It probably isn’t fair but you seldom get a second chance to make a great first impression. What we wear and how we present ourselves not only colours our attitude towards ourselves but also influences others perception of us. John T Molloy, author of Dress for Success says in almost all situations, one’s appearance makes a statement, either “I am important, please show me some respect, or I am not your equal and do not expect to be treated as such”.
There was once a school of thought that suggested salespeople needed to dress down to the level of their client or prospect, whether this is gumboots and a swandri on the farm or shirt and jeans at a creative firm. However studies have shown that we should be dressing to the level of our prospect’s advisors. The psychology behind this is that it is easier to take advice and act on recommendations from someone who looks professional and dresses like an executive than someone who doesn’t.
When you are meeting with a prospect, consider that they are buying you first, then your product/service and finally your company. In this sense you should dress in a way that takes nothing away from the message or value your company brings. If you are selling a $5000 product or service, dress like you deserve to.
Of course it is important to consider different industries dress codes i.e. a banker would have a different standard of dress than a graphic designer, but in general those in professional services should try to adhere to the unwritten rules of business attire. The Journal of Experimental Social Psychology found that our clothes are associated with meaning, and in turn put us in different mindsets. In this sense we associate a suit and tie or formal business wear with professionalism and hard work.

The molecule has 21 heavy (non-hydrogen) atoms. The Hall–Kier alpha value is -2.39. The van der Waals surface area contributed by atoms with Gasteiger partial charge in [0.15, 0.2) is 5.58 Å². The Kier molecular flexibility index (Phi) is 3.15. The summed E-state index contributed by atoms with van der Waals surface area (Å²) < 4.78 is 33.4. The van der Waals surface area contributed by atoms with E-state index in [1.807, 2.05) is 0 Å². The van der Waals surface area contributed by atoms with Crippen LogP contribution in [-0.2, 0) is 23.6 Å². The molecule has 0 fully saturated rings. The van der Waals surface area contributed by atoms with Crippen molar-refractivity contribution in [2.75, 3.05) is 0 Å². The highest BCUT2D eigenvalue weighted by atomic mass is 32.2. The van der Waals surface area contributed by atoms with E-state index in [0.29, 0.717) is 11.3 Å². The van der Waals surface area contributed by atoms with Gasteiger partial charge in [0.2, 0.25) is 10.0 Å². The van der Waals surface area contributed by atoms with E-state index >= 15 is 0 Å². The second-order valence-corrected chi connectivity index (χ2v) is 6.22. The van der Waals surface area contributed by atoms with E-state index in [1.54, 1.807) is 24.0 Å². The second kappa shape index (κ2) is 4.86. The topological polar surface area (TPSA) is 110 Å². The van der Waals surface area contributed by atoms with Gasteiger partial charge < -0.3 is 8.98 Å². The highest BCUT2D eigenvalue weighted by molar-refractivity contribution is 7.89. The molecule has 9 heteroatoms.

For salespeople, a tie says a lot. In my previous life in customer service, it always occurred to me when I met someone in a suit and tie that they must be important. This was my impression as someone from outside the business world, and it illustrates just how subtly the way you dress conveys a message. As salespeople we never know who we will meet on a day to day basis making sales calls, so it is vital that we always look our best.
Along with a suit and tie, good grooming is integral. It shows attention to detail and conveys professionalism, we take pride in all aspects of our appearance and it shows. A series of studies published in the Evolution and Human Behavior Journal in 2013 found that people change their behavior to match their dress. When you are well groomed and well-dressed you have subconsciously stepped into your professional persona and are ready to make that sale.
Dress in a way that says to the prospect that you respect them and have made an added effort in your personal presentation for them. Their business matters.
– Dress to a level one above your prospect/client – dress like their advisor
– Always be well groomed – the small details matter
– When appropriate wear a tie, it says a lot
Hayden Burgess is a Programme Developer and Facilitator for Sales Impact Group.